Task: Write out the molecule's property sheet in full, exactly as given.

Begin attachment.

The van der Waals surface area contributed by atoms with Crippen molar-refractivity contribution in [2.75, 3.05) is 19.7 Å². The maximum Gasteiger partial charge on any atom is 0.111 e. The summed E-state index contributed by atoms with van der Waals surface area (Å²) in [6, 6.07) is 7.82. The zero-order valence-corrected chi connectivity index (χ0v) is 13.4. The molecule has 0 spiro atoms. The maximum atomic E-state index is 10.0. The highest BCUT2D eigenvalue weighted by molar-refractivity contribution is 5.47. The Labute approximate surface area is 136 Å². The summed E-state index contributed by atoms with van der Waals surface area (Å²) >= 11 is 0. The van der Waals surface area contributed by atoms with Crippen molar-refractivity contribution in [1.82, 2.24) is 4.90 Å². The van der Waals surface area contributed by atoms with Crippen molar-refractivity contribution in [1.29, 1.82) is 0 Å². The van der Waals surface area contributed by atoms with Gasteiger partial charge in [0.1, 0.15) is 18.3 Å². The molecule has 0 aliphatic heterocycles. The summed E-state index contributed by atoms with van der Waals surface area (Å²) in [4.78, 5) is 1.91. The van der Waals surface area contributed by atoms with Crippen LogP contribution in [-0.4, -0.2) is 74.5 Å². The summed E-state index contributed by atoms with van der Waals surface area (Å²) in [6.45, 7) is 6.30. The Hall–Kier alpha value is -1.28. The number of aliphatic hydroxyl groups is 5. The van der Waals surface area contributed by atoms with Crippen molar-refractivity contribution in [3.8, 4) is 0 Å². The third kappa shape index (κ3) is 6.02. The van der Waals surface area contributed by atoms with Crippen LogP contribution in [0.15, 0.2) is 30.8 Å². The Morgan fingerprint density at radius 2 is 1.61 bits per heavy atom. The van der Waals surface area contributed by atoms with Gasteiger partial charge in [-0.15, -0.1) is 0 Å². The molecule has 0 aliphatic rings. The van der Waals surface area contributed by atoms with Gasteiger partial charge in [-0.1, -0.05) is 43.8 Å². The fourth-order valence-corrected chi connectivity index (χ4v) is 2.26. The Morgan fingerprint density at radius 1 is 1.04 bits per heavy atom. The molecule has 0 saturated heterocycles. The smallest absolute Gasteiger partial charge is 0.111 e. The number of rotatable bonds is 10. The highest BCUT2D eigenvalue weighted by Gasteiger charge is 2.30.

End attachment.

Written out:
The van der Waals surface area contributed by atoms with Crippen molar-refractivity contribution in [2.75, 3.05) is 19.7 Å². The maximum Gasteiger partial charge on any atom is 0.111 e. The summed E-state index contributed by atoms with van der Waals surface area (Å²) in [6, 6.07) is 7.82. The zero-order valence-corrected chi connectivity index (χ0v) is 13.4. The molecule has 0 spiro atoms. The maximum atomic E-state index is 10.0. The highest BCUT2D eigenvalue weighted by molar-refractivity contribution is 5.47. The Labute approximate surface area is 136 Å². The summed E-state index contributed by atoms with van der Waals surface area (Å²) >= 11 is 0. The van der Waals surface area contributed by atoms with Crippen molar-refractivity contribution in [1.82, 2.24) is 4.90 Å². The van der Waals surface area contributed by atoms with Crippen molar-refractivity contribution in [1.29, 1.82) is 0 Å². The van der Waals surface area contributed by atoms with Gasteiger partial charge in [0.1, 0.15) is 18.3 Å². The molecule has 0 aliphatic heterocycles. The summed E-state index contributed by atoms with van der Waals surface area (Å²) in [4.78, 5) is 1.91. The van der Waals surface area contributed by atoms with Crippen LogP contribution in [-0.4, -0.2) is 74.5 Å². The summed E-state index contributed by atoms with van der Waals surface area (Å²) in [6.45, 7) is 6.30. The Hall–Kier alpha value is -1.28. The number of aliphatic hydroxyl groups is 5. The van der Waals surface area contributed by atoms with Crippen molar-refractivity contribution in [3.8, 4) is 0 Å². The third kappa shape index (κ3) is 6.02. The van der Waals surface area contributed by atoms with Crippen LogP contribution in [0.15, 0.2) is 30.8 Å². The Morgan fingerprint density at radius 2 is 1.61 bits per heavy atom. The van der Waals surface area contributed by atoms with Gasteiger partial charge in [-0.15, -0.1) is 0 Å². The molecule has 0 aliphatic rings. The van der Waals surface area contributed by atoms with Gasteiger partial charge in [-0.1, -0.05) is 43.8 Å². The fourth-order valence-corrected chi connectivity index (χ4v) is 2.26. The Morgan fingerprint density at radius 1 is 1.04 bits per heavy atom. The molecule has 0 saturated heterocycles. The smallest absolute Gasteiger partial charge is 0.111 e. The number of rotatable bonds is 10. The highest BCUT2D eigenvalue weighted by Gasteiger charge is 2.30.